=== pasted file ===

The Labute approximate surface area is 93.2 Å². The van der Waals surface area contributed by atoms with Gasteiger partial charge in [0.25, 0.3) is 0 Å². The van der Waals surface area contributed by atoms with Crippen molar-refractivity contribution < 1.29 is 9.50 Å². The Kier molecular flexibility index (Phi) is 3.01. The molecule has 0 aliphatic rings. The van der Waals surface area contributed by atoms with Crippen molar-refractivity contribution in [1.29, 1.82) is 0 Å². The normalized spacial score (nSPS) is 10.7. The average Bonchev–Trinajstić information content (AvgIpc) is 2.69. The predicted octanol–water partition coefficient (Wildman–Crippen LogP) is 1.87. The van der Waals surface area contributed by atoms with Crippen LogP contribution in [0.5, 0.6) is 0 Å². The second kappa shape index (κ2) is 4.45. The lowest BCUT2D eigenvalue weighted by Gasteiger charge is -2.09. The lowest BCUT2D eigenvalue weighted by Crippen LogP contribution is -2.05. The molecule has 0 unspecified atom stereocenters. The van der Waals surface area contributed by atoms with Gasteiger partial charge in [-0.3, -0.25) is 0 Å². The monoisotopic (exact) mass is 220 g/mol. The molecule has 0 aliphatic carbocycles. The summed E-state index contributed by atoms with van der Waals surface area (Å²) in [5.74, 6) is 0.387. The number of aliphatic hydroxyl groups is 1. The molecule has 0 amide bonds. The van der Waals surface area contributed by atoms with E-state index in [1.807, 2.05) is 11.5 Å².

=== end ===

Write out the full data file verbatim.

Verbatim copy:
The Labute approximate surface area is 93.2 Å². The van der Waals surface area contributed by atoms with Gasteiger partial charge in [0.25, 0.3) is 0 Å². The van der Waals surface area contributed by atoms with Crippen molar-refractivity contribution < 1.29 is 9.50 Å². The Kier molecular flexibility index (Phi) is 3.01. The molecule has 0 aliphatic rings. The van der Waals surface area contributed by atoms with Crippen molar-refractivity contribution in [1.29, 1.82) is 0 Å². The normalized spacial score (nSPS) is 10.7. The average Bonchev–Trinajstić information content (AvgIpc) is 2.69. The predicted octanol–water partition coefficient (Wildman–Crippen LogP) is 1.87. The van der Waals surface area contributed by atoms with Crippen LogP contribution in [0.5, 0.6) is 0 Å². The second kappa shape index (κ2) is 4.45. The lowest BCUT2D eigenvalue weighted by Gasteiger charge is -2.09. The lowest BCUT2D eigenvalue weighted by Crippen LogP contribution is -2.05. The molecule has 0 unspecified atom stereocenters. The van der Waals surface area contributed by atoms with Gasteiger partial charge in [-0.3, -0.25) is 0 Å². The monoisotopic (exact) mass is 220 g/mol. The molecule has 0 aliphatic carbocycles. The summed E-state index contributed by atoms with van der Waals surface area (Å²) in [5.74, 6) is 0.387. The number of aliphatic hydroxyl groups is 1. The molecule has 0 amide bonds. The van der Waals surface area contributed by atoms with E-state index in [1.807, 2.05) is 11.5 Å².